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Princess Serenity

Female Pharoah Found

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CAIRO (Reuters) - Egyptologists think they have identified with certainty the mummy of Hatshepsut, the most famous queen to rule ancient Egypt, found in a humble tomb in the Valley of the Kings, an archaeologist said on Monday.

Egypt's chief archaeologist, Zahi Hawass, will hold a news conference in Cairo on Wednesday. The Discovery Channel said he would announce what it called the most important find in the Valley of the Kings since the discovery of King Tutankhamun.

The archaeologist, who asked not to be named, said the candidate for identification as the mummy of Hatshepsut was one of two females found in 1903 in a small tomb believed to be that of Hatshepsut's wet-nurse, Sitre In.

Several Egyptologists have speculated over the years that one of the mummies was that of the queen, who ruled from between 1503 and 1482 BC -- at the height of ancient Egypt's power.

The archaeologist said Hawass would present new evidence for an identification but that not all Egyptologists are convinced he will be able to prove his case.

"It's based on teeth and body parts ... It's an interesting piece of scientific deduction which might point to the truth," the archaeologist said.

Egyptologist Elizabeth Thomas speculated many years ago that one of the mummies was Hatshepsut's because the positioning of the right arm over the woman's chest suggested royalty.

Her mummy may have been hidden in the tomb for safekeeping after her death because her stepson and successor, Tuthmosis III, tried to obliterate her memory.

Donald Ryan, an Egyptologist who rediscovered the tomb in 1989, said on an Internet discussion board this month that there were many possibilities for the identities of the two female mummies found in the tomb, known as KV 60.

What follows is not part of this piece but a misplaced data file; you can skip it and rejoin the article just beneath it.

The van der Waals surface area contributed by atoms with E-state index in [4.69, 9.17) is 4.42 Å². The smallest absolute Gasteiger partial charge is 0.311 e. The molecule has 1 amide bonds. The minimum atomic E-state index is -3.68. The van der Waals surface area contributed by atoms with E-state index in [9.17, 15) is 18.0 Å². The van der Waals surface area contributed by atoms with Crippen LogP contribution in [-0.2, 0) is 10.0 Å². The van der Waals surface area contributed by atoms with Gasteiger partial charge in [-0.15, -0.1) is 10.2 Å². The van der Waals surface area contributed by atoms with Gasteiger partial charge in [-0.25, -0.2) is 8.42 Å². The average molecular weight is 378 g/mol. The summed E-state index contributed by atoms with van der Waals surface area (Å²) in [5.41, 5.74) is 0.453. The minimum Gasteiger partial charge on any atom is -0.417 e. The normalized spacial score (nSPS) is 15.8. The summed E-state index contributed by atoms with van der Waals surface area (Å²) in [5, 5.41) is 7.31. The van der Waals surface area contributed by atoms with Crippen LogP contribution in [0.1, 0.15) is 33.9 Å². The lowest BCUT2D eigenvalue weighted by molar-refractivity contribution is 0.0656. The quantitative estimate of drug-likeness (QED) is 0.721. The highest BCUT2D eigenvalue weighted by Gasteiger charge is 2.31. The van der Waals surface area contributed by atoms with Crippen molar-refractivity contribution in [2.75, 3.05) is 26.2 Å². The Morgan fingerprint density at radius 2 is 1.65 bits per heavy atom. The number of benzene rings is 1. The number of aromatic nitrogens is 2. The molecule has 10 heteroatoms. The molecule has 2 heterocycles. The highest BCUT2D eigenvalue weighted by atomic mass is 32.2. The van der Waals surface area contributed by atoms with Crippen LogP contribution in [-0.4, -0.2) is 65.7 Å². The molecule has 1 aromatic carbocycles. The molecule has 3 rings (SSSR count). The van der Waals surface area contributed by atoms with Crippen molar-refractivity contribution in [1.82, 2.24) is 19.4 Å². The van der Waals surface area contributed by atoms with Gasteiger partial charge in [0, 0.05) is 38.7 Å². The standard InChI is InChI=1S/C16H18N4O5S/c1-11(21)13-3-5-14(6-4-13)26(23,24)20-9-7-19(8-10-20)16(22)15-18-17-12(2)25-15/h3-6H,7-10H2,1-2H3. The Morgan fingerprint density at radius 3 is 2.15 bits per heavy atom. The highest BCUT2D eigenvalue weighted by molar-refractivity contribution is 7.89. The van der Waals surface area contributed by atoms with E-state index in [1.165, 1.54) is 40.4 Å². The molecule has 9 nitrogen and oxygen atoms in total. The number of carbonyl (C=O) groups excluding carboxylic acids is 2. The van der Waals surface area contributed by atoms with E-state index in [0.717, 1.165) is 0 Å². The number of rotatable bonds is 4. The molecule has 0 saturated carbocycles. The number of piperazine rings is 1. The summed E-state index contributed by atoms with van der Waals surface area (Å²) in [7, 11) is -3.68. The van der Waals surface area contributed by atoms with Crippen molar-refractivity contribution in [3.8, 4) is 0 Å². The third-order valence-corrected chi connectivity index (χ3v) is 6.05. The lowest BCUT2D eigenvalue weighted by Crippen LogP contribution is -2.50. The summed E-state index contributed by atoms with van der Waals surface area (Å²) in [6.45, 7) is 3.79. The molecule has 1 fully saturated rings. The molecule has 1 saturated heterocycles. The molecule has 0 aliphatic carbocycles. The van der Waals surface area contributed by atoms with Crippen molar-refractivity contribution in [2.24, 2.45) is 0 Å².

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Cool.

Edited by MoonPrincess

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CAIRO (Reuters) - Egyptologists think they have identified with certainty the mummy of Hatshepsut, the most famous queen to rule ancient Egypt, found in a humble tomb in the Valley of the Kings, an archaeologist said on Monday.

Egypt's chief archaeologist, Zahi Hawass, will hold a news conference in Cairo on Wednesday. The Discovery Channel said he would announce what it called the most important find in the Valley of the Kings since the discovery of King Tutankhamun.

The archaeologist, who asked not to be named, said the candidate for identification as the mummy of Hatshepsut was one of two females found in 1903 in a small tomb believed to be that of Hatshepsut's wet-nurse, Sitre In.

Several Egyptologists have speculated over the years that one of the mummies was that of the queen, who ruled from between 1503 and 1482 BC -- at the height of ancient Egypt's power.

The archaeologist said Hawass would present new evidence for an identification but that not all Egyptologists are convinced he will be able to prove his case.

"It's based on teeth and body parts ... It's an interesting piece of scientific deduction which might point to the truth," the archaeologist said.

Egyptologist Elizabeth Thomas speculated many years ago that one of the mummies was Hatshepsut's because the positioning of the right arm over the woman's chest suggested royalty.

Her mummy may have been hidden in the tomb for safekeeping after her death because her stepson and successor, Tuthmosis III, tried to obliterate her memory.

Donald Ryan, an Egyptologist who rediscovered the tomb in 1989, said on an Internet discussion board this month that there were many possibilities for the identities of the two female mummies found in the tomb, known as KV 60.

Rest of the article

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Cool.

Cool! There has been so much speculation about her, it would be nice for some verification and facts pertaining to her.

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That it is. :3

I've never even heard of her.

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